• Chocolatey requires Administrator access to use, which Vcpkg avoids.
  • Vcpkg is definitely designed to "snapshot" a particular version -- this is easily accomplished by a git fork or by git submodules. As you noted, we've also added export which we believe sits at a nice balance between the above fraught-with-peril and usefulness.
  • Chocolatey can only naturally support a single version with a convenient user experience (in my understanding/opinion), because:
    • When I use #include <boost/asio/asio.hpp> it must resolve to a specific version.
    • To correctly resolve a following #include <cpprestsdk/http_client.hpp>, I must pick up the cpprestsdk package that was built with the boost package found previously.
    • This can be dealt with, but will likely require both
      • An indirection layer in MSBuild, CMake, and every other buildsystem that takes all the desired package versions (from a manifest/lockfile?) into account at once and resolves them to correctly built libraries
      • A user interface layer on top of Chocolatey. I do not believe it is possible to successfully handle install boost@X cpprestsdk@Y in the current implementation -- it will either fail or produce the wrong results.

The conclusion that Vcpkg comes to (regarding all this) is, essentially,

  • On any change, rebuild everything from source -- it's far cheaper than getting it wrong
  • Always share everything inside a triplet+repo, never share anything between different triplet+repos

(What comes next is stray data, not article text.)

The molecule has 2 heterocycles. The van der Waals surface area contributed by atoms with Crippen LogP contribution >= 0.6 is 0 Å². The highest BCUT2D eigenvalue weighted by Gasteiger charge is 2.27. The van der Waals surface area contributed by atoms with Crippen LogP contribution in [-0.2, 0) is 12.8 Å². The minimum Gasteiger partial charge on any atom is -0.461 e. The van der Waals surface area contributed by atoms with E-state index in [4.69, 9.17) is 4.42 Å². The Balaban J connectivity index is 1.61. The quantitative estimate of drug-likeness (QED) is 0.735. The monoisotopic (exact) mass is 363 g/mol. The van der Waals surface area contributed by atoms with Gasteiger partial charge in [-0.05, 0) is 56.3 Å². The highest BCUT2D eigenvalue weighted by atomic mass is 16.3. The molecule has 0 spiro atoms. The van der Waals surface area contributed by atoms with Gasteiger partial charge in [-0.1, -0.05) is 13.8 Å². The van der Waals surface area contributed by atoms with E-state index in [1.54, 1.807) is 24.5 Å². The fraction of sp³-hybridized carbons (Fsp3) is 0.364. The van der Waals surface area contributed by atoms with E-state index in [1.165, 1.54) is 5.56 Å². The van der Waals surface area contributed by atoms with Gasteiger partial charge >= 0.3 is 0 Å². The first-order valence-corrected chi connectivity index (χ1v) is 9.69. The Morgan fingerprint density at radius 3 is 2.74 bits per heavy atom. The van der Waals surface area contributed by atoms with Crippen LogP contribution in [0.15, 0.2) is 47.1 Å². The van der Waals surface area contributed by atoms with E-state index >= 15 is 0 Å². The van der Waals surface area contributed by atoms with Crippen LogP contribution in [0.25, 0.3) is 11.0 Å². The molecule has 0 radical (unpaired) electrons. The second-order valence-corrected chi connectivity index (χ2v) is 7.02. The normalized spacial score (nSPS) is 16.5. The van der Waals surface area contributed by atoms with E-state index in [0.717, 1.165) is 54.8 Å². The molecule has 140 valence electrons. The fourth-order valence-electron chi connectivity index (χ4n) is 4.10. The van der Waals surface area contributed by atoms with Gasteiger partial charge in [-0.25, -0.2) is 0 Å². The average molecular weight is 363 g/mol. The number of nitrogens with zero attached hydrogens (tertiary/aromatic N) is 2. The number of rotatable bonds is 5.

• One triplet+repo per process, but many processes per triplet+repo
  • Built libraries cannot be meaningfully extracted from the set of all other libraries that are consistent with them

Though it may be obvious, ROS in the "Vcpkg model" would look like:

  • Use Vcpkg to build all its dependencies once
  • Use extract to make a 7zip or NuGet for each desired triplet (or just a single combined one)
  • Distribute the combined archive(s) to users & CI servers
  • Rinse and repeat whenever an update is desired (~once a month)

[1] Defining "effective ABI version" such that "all consumers of X will be satisfied with any binary package that has the same effective ABI version"

@traversaro

This comment has been minimized.

Member

traversaro commented May 7, 2017

Thanks @ras0219-msft for the great insight behind vcpkg's design choices.
The motivation explain well why an "official" repo of vcpkg packages for Chocolatey is not feasible right now.

Just to clarify, my idea on how to use the installer generated by this repo (using the Qt Installer Framework, either online or offline) is quite similar to the "Vcpkg model" that you explained:

  • Use Vcpkg to build all the ports you could be interested in, ideally a subset of all vcpkg's repos.
  • Build a QtIFW installer for each desired triplet, leaving to the user the freedom to install only the components (ports) he is interested in. Alternatively (and this was the proposal) build a group of Chocolatey packages, and pack them in a single "repo" (I am not familar with Choco's jargon), leaving to the user the freedom to install only the one he is interested in.
  • Distribute the QtIFW installer or the repo to users & CI servers
  • Rinse and repeat whenever an update is desired (~once a month). Depending on whatever the user are ok with possible ABI breakages in updates, deliver this update as a new installer/a new repo, or provide them as "updates" in the existing installer/repo, to simplify the updating procedure.